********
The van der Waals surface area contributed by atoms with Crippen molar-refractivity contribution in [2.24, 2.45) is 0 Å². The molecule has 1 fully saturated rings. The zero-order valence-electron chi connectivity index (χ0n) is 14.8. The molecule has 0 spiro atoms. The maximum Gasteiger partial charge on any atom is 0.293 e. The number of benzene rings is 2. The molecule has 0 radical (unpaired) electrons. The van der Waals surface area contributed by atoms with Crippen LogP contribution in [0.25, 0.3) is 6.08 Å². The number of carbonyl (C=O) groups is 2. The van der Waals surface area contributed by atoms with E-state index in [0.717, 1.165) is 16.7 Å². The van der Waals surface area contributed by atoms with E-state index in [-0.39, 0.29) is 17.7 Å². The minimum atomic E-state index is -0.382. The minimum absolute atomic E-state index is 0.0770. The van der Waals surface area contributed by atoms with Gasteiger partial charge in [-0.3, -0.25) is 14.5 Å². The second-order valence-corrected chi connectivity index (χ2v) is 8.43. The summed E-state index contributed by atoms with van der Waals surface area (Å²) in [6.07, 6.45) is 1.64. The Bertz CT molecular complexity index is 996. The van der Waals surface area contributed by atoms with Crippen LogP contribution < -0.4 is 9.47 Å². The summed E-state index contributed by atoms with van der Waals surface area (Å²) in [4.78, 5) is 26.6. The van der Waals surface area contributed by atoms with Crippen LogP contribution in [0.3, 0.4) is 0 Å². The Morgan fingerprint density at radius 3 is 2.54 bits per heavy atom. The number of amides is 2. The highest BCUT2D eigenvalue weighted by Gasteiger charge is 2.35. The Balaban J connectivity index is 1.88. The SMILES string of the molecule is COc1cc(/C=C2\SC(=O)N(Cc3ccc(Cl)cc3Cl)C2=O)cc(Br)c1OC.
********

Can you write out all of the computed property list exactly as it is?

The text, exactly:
The van der Waals surface area contributed by atoms with Crippen molar-refractivity contribution in [2.24, 2.45) is 0 Å². The molecule has 1 fully saturated rings. The zero-order valence-electron chi connectivity index (χ0n) is 14.8. The molecule has 0 spiro atoms. The maximum Gasteiger partial charge on any atom is 0.293 e. The number of benzene rings is 2. The molecule has 0 radical (unpaired) electrons. The van der Waals surface area contributed by atoms with Crippen LogP contribution in [0.25, 0.3) is 6.08 Å². The number of carbonyl (C=O) groups is 2. The van der Waals surface area contributed by atoms with E-state index in [0.717, 1.165) is 16.7 Å². The van der Waals surface area contributed by atoms with E-state index in [-0.39, 0.29) is 17.7 Å². The minimum atomic E-state index is -0.382. The minimum absolute atomic E-state index is 0.0770. The van der Waals surface area contributed by atoms with Gasteiger partial charge in [-0.3, -0.25) is 14.5 Å². The second-order valence-corrected chi connectivity index (χ2v) is 8.43. The summed E-state index contributed by atoms with van der Waals surface area (Å²) in [6.07, 6.45) is 1.64. The Bertz CT molecular complexity index is 996. The van der Waals surface area contributed by atoms with Crippen LogP contribution < -0.4 is 9.47 Å². The summed E-state index contributed by atoms with van der Waals surface area (Å²) in [4.78, 5) is 26.6. The van der Waals surface area contributed by atoms with Crippen LogP contribution in [0.3, 0.4) is 0 Å². The Morgan fingerprint density at radius 3 is 2.54 bits per heavy atom. The number of amides is 2. The highest BCUT2D eigenvalue weighted by Gasteiger charge is 2.35. The Balaban J connectivity index is 1.88. The SMILES string of the molecule is COc1cc(/C=C2\SC(=O)N(Cc3ccc(Cl)cc3Cl)C2=O)cc(Br)c1OC.